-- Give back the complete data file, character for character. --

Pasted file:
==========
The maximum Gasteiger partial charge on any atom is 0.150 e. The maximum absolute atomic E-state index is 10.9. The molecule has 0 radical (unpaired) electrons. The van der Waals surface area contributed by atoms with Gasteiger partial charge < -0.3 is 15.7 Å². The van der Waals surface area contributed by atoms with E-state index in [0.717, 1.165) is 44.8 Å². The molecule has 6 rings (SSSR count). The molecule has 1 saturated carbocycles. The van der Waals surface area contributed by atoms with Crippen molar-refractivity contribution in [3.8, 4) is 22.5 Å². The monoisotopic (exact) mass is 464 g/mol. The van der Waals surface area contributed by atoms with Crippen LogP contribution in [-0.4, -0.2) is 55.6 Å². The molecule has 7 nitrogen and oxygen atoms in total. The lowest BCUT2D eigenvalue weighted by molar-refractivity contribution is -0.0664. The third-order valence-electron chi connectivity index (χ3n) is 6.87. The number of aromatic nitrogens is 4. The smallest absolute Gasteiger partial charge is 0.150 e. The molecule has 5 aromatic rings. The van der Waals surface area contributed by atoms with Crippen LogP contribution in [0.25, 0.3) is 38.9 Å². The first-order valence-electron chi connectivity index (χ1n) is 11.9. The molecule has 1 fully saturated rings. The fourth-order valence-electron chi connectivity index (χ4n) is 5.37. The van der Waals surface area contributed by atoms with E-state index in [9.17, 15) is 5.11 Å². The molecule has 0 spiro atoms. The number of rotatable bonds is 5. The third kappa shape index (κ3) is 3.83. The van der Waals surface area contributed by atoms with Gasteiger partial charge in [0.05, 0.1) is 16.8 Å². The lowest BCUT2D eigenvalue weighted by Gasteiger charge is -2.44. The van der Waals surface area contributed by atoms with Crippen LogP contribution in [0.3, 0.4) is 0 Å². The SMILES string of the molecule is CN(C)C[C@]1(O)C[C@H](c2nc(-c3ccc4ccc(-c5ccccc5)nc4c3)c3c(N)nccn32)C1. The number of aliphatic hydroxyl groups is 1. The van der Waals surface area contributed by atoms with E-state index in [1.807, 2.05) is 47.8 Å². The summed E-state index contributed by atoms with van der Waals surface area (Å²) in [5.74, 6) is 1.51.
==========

The maximum Gasteiger partial charge on any atom is 0.150 e. The maximum absolute atomic E-state index is 10.9. The molecule has 0 radical (unpaired) electrons. The van der Waals surface area contributed by atoms with Gasteiger partial charge < -0.3 is 15.7 Å². The van der Waals surface area contributed by atoms with E-state index in [0.717, 1.165) is 44.8 Å². The molecule has 6 rings (SSSR count). The molecule has 1 saturated carbocycles. The van der Waals surface area contributed by atoms with Crippen molar-refractivity contribution in [3.8, 4) is 22.5 Å². The monoisotopic (exact) mass is 464 g/mol. The van der Waals surface area contributed by atoms with Crippen LogP contribution in [-0.4, -0.2) is 55.6 Å². The molecule has 7 nitrogen and oxygen atoms in total. The lowest BCUT2D eigenvalue weighted by molar-refractivity contribution is -0.0664. The third-order valence-electron chi connectivity index (χ3n) is 6.87. The number of aromatic nitrogens is 4. The smallest absolute Gasteiger partial charge is 0.150 e. The molecule has 5 aromatic rings. The van der Waals surface area contributed by atoms with Crippen LogP contribution in [0.25, 0.3) is 38.9 Å². The first-order valence-electron chi connectivity index (χ1n) is 11.9. The molecule has 1 fully saturated rings. The fourth-order valence-electron chi connectivity index (χ4n) is 5.37. The van der Waals surface area contributed by atoms with E-state index in [9.17, 15) is 5.11 Å². The molecule has 0 spiro atoms. The number of rotatable bonds is 5. The third kappa shape index (κ3) is 3.83. The van der Waals surface area contributed by atoms with Gasteiger partial charge in [0.05, 0.1) is 16.8 Å². The lowest BCUT2D eigenvalue weighted by Gasteiger charge is -2.44. The van der Waals surface area contributed by atoms with Crippen LogP contribution in [0.3, 0.4) is 0 Å². The SMILES string of the molecule is CN(C)C[C@]1(O)C[C@H](c2nc(-c3ccc4ccc(-c5ccccc5)nc4c3)c3c(N)nccn32)C1. The number of aliphatic hydroxyl groups is 1. The van der Waals surface area contributed by atoms with E-state index in [1.807, 2.05) is 47.8 Å². The summed E-state index contributed by atoms with van der Waals surface area (Å²) in [5.74, 6) is 1.51.